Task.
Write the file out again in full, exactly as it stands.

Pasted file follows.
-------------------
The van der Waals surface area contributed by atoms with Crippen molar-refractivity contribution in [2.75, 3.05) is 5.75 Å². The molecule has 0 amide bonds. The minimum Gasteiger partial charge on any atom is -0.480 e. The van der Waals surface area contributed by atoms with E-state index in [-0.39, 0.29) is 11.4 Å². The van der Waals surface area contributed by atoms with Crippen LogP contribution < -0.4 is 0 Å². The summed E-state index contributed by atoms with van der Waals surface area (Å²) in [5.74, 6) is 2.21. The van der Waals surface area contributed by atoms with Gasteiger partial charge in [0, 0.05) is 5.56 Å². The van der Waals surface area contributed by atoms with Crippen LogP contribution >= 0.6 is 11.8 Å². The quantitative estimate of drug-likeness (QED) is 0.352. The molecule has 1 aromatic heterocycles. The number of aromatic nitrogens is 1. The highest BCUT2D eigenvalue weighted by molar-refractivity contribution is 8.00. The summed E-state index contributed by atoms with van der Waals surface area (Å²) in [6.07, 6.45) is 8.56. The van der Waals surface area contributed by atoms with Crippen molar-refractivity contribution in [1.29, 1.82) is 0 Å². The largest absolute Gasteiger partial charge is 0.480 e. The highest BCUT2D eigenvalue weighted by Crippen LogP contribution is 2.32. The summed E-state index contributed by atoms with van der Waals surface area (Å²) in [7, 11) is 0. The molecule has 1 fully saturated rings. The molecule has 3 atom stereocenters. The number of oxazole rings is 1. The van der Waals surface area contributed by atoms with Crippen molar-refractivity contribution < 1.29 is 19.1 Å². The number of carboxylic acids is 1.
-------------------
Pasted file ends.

The van der Waals surface area contributed by atoms with Crippen molar-refractivity contribution in [2.75, 3.05) is 5.75 Å². The molecule has 0 amide bonds. The minimum Gasteiger partial charge on any atom is -0.480 e. The van der Waals surface area contributed by atoms with E-state index in [-0.39, 0.29) is 11.4 Å². The van der Waals surface area contributed by atoms with Crippen LogP contribution < -0.4 is 0 Å². The summed E-state index contributed by atoms with van der Waals surface area (Å²) in [5.74, 6) is 2.21. The van der Waals surface area contributed by atoms with Gasteiger partial charge in [0, 0.05) is 5.56 Å². The van der Waals surface area contributed by atoms with Crippen LogP contribution >= 0.6 is 11.8 Å². The quantitative estimate of drug-likeness (QED) is 0.352. The molecule has 1 aromatic heterocycles. The number of aromatic nitrogens is 1. The highest BCUT2D eigenvalue weighted by molar-refractivity contribution is 8.00. The summed E-state index contributed by atoms with van der Waals surface area (Å²) in [6.07, 6.45) is 8.56. The van der Waals surface area contributed by atoms with Crippen molar-refractivity contribution in [1.29, 1.82) is 0 Å². The largest absolute Gasteiger partial charge is 0.480 e. The highest BCUT2D eigenvalue weighted by Crippen LogP contribution is 2.32. The summed E-state index contributed by atoms with van der Waals surface area (Å²) in [7, 11) is 0. The molecule has 1 fully saturated rings. The molecule has 3 atom stereocenters. The number of oxazole rings is 1. The van der Waals surface area contributed by atoms with Crippen molar-refractivity contribution < 1.29 is 19.1 Å². The number of carboxylic acids is 1.